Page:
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Sunday, January 15, 2012

Wedding Day Blues: The Case of the Down Under Runner

Of all the things that could go wrong on your wedding day, being jilted would have to rank right up at the top of the list as the worst. 
Learning that you'd been dumped via a Post-it note stuck to the fridge would certainly add a whole new level of awful, though... and finding out your formerly-significant other had also just absconded with your life savings? Well, that would pretty much be the icing on top of your suddenly-useless wedding cake.
Putting your broken heart and humiliated pride aside for the moment, though, the real issue would be, what would you do next?
Aussie author Jennifer Rowe blithely offers up one possible scenario in the clever and cheeky new caper, Love, Honour, and O'Brien.
Holly Love had always considered herself a happily-ordinary sort of girl, with average looks, respectable intelligence, and a certain degree of competence in most things. No, she wasn't likely to win any beauty pageants, earn big money appearing on a TV quiz show, or find herself ensconced in a cushy office with a large staff at her beck and call, but she had friends and family who appreciated her and a steady job handling the invoices for a busy Melbourne office supplies company, which in turn allowed her to rent a little place of her own.

In her eyes, though, the biggest measure of her success was actually her fiancé--hunky, successful, self-made businessman, Andrew McNish. The fact that he knew she was the one for him after only a couple short months together made it that much sweeter... until, that is, the whole wedding day fiasco, complete with vanished bridegroom, Post-it note apology, and emptied-out joint bank account. 
When Holly factors in her sudden loss-of-domicile (because of course she'd let her apartment go, since moving in with her new husband was imminent) and loss-of-wages (since of course she'd given notice at her job, as the newlyweds would soon be living and working together in a whole new town), the prospects for her immediate future add up to a very grim picture, indeed.
Deducing that feeling sorry for herself won't go far in putting a roof over her head or food in her belly, she decides to try to get some answers, instead. First stop, a pay phone, where a directory search points her to a slew of private investigators, each promising results and assuring confidentiality. 
Holly's chosen-at-random p.i.--one Mick O'Brien--is as scruffy and shady as they come, but his world-weary air and seen-it-all eyes convince her that if anyone can track down her wayward, scallywag-of-an-ex-fiancé, he is the man to do it.
There’s just one small problem. When she goes to his office a couple days later to see if he’s had any luck, she finds a hungry parrot, some junk.. and one now-very-much-dead private eye.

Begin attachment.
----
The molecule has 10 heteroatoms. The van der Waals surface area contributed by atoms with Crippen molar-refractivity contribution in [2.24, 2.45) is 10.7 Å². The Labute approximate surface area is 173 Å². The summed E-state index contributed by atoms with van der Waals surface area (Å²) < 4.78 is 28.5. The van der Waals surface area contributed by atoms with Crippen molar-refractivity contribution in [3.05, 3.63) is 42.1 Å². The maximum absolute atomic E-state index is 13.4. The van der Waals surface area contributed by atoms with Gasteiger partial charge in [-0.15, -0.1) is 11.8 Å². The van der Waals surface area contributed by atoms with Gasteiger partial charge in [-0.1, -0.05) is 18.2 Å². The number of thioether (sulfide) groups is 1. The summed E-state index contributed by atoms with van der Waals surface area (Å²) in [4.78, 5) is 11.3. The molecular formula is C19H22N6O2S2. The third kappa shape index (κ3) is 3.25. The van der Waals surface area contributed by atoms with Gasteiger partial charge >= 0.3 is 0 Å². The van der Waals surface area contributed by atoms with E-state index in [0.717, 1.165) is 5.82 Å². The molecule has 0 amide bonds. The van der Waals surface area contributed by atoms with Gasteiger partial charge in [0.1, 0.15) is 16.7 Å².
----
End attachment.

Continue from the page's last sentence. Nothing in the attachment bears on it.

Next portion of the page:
Things being what they are--Holly, with nowhere to stay (aside from her ancient Honda, which is less-than-homey) and literally no money (having hired the detective with the last of her cash), and some of O'Brien's eccentric neighbors (an elderly dominatrix and a kooky psychic), persuading her to stay on at his place overnight (well, honestly, it was just easier to let them think she worked for him than to admit hiring him to find her sleazy ex)--she soon finds herself in the strange position of considering filling O'Brien's shoes... taking over not only his office space/living quarters, but also taking on his job.   
And yes, the fact that the first of O'Brien's clients whose calls she fields is a woman, demanding a progress report on her case... a case which involves finding the handsome, charming, long-lost brother she had just recently found, but who was now suddenly missing (along with some of her family heirlooms and money)... well, it's only natural that Holly would find herself sort of sucked in to the whole bizarre idea.
When her amateur investigating lands her in the middle of one huge mess of certifiable craziness, though--and when scary men with guns start chasing and threatening her--she starts to rethink this whole finding-Andrew-at-any-costs-and-masquerading-as-a-private-eye idea. Of course, by then, she's in way too deep...
Love, Honour, and O'Brien is one of the most-delightfully droll books I've read in a long time; it had me chuckling from beginning to end. Holly is a great "everygirl" sort of heroine--plucky and determined to make the best of things, even if that means taking over a dive apartment in the middle of nowhere (a hamlet in Australia's remote-but-scenic Blue Mountains, actually) and accidentally finding herself running the anything-but-lucrative business (for which she has no training or special aptitude) of its deceased owner.
Full of loopy characters--from the aforementioned hokey (but accurate) psychic, the white-haired provider of sexual services, and the know-it-all parrot, to an Elvis impersonator (who drives a hearse), a velour-track-suited health care worker, a mousey little exterminator (with a voluptuous--and possibly-cheating--wife), and a somewhat-inept gang of mobsters--and scene after scene of hilarity and mayhem, Love, Honour, and O’Brien is a fast-paced, frothy treat... and I’m eagerly looking forward to seeing what the talented and inventive Ms. Rowe serves up next. 
GlamKitty Catnip Mousie Rating: 4.5 mousies